- Meeting report
- Open Access
© GenomeBiology.com 2000
- Published: 6 December 2000
A report on the first annual Genomic Arabidopsis Resource Network (GARNet) meeting, York, UK, 2-3 October, 2000.
- Investigate Gene Function
- Nottingham Arabidopsis Stock Centre
- Heterochromatic Knob
- Thylakoid Membrane Lipid
Over 200 researchers from the UK plant research community met to find out more about the functional genomics resources that will become available through the GARNet program [http://garnet.arabidopsis.org.uk], which is funded by a £4 million grant from the UK BBRSC Investigating Gene Function (IGF) initiative. Such resources will include transcriptome analysis, bioinformatics, metabolite profiling, proteome analysis and tagged genes. Presentations from international speakers on the progress being made with functional genomics tools put the project in context and provided insights into how useful such shared resources can be.
Pam Green (Michigan State University, USA) described successes from initial rounds of the NSF-funded Arabidopsis Functional Genomics Consortium (AFGC; [http://afgc.stanford.edu]) microarray service, which has developed microarrays containing 11,000 expressed sequence tagged (EST) clones representing about 8,000 unique genes. Applications are submitted via the web, and data from completed experiments are made public either immediately or within three months, depending on customer preference. Green used the dst1 mutant, which results in defects in sequence-specific mRNA decay, as an example of the usefulness of microarrays for exploring previously recalcitrant regulatory pathways. Although dst1 plants have no visible phenotype, a comparison of their transcript profiles to that of wild-type parental plants revealed new molecular phenotypes that can provide insights into the role of the mutant genes and the pathway they affect. Green also described progress toward monitoring the stability of thousands of mRNAs simultaneously. These studies identified at least 50 genes that correspond to unstable mRNAs with a half-life of less than 60 minutes.
An important outcome of such profiling studies will be the use of 'spot histories' - the behavior of a particular gene through the range of experimental applications - for predictive modeling of gene networks. Such analyses will provide insights into signaling pathways involved in development and maintenance processes, with the ultimate goal of creating a virtual plant. The difficulties of comparative experimentation in plant biology, particularly having to deal with different accessions, variable growth conditions and the underlying diurnal and circadian rhythms, were highlighted in Green's talk and subsequent presentations.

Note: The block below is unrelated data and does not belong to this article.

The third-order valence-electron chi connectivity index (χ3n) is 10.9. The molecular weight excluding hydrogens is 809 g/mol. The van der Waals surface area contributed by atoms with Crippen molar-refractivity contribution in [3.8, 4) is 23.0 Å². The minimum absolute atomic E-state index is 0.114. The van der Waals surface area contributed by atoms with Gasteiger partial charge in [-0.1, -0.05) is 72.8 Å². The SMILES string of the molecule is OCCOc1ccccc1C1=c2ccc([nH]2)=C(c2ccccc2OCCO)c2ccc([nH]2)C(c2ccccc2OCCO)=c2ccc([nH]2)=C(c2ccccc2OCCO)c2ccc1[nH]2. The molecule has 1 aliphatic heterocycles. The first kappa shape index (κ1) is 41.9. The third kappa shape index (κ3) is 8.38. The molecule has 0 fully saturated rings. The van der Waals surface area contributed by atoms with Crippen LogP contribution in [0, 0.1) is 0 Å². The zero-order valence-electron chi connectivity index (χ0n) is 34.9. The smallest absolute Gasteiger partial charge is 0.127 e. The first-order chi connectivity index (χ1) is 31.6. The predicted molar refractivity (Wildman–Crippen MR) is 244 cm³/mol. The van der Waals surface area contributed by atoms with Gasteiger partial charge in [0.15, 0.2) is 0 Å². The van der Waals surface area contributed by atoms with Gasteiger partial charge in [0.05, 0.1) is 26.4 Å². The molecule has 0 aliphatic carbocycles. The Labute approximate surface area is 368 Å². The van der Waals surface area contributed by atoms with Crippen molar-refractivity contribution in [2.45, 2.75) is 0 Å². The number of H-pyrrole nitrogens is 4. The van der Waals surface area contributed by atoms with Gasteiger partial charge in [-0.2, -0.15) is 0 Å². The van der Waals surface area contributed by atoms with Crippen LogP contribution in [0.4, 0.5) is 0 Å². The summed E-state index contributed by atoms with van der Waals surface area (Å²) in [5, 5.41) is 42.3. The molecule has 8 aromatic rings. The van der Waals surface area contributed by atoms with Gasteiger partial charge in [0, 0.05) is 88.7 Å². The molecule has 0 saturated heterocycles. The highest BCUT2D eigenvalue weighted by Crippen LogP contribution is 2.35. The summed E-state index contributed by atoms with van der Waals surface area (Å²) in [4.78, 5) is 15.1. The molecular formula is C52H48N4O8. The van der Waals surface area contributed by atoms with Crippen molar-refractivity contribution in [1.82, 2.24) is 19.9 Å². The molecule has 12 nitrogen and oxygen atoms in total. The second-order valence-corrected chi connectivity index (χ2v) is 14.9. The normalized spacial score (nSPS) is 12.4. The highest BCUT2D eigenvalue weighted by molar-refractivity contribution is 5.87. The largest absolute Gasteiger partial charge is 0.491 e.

In plants, proteomic analyses are less well developed than genomic analyses but are an essential step towards our understanding of coordinated gene function. Traditional two-dimensional (2D) electrophoresis continues to provide the basic technology for comparative proteomics. Paul Dupree (University of Cambridge, UK) described advances using dual Cy3/Cy5 labeling that enable the comparison of two proteomes on a single 2D gel. Justin Roberts (University of California, Riverside, USA), described the elegant use of affinity chromatography to selectively purify and concentrate classes of proteins that are not accessible using conventional subcellular fractionation techniques. The choice of resins with specific immobilized nucleotides or broad-spectrum metabolite analogs (dyes), coupled with sequential elution, enabled the resolution of classes of proteins with specific biochemical properties. In addition to achieving significant enrichment, affinity purification also facilitated the application of mass spectrometry (MS) and 2D electrophoresis to study associated multisubunit protein complexes. The selective use of ligands also has applications in the use of combinatorial chemistry in drug and herbicide discovery. Roberts tempered the discussion with a cautionary tale of technical bottlenecks, particularly the difficulty in achieving in vivo labeling reproducibly.
Bottlenecks in sample preparation were also addressed by Johan Gobom (Max-Planck-Institute for Molecular Genetics, Berlin, Germany). Gobom discussed improvements in high-throughput screening through the application of advanced materials technology. These included arraying multiple samples using 200 µm colloidal gold particles as hydrophilic 'anchors' on hydrophobic Teflon-coated matrix-assisted laser desorption ionization (MALDI) probes, and the rapid purification of 2D spots for MALDI-MS. The latter technique used pre-structured sample supports that efficiently bind peptides within 10 seconds of contact, enabling rapid and quantitative removal of salt, thus removing a major restriction to high-throughput MALDI screening. This clearly highlighted the value of on-site integration of plant functional genomics programs with related projects. Although only briefly touched on, systematic large-scale yeast two-hybrid screens, protein crystallization and associated structural genomics undertaken at 'The Protein Structure Factory' [http://userpage.chemie.fu-berlin.de/~psf/] clearly bear this out.
The meeting succeeded in bringing together the major players in Europe and the USA, and should stimulate greater collaboration, for example in the provision of gene-specific tags (GSTs) and informatics resources. The meeting also provided the platform to launch the IGF Brassica Functional Genomics initiative, which will interact closely with GARNet. Ottoline Leyser (Univeristy of York, UK; a GARNet principal investigator) hopes results arising directly from this initiative will be discussed in future meetings, which will be crucial to assess the progress of the different technologies and to shape research policy for future initiatives.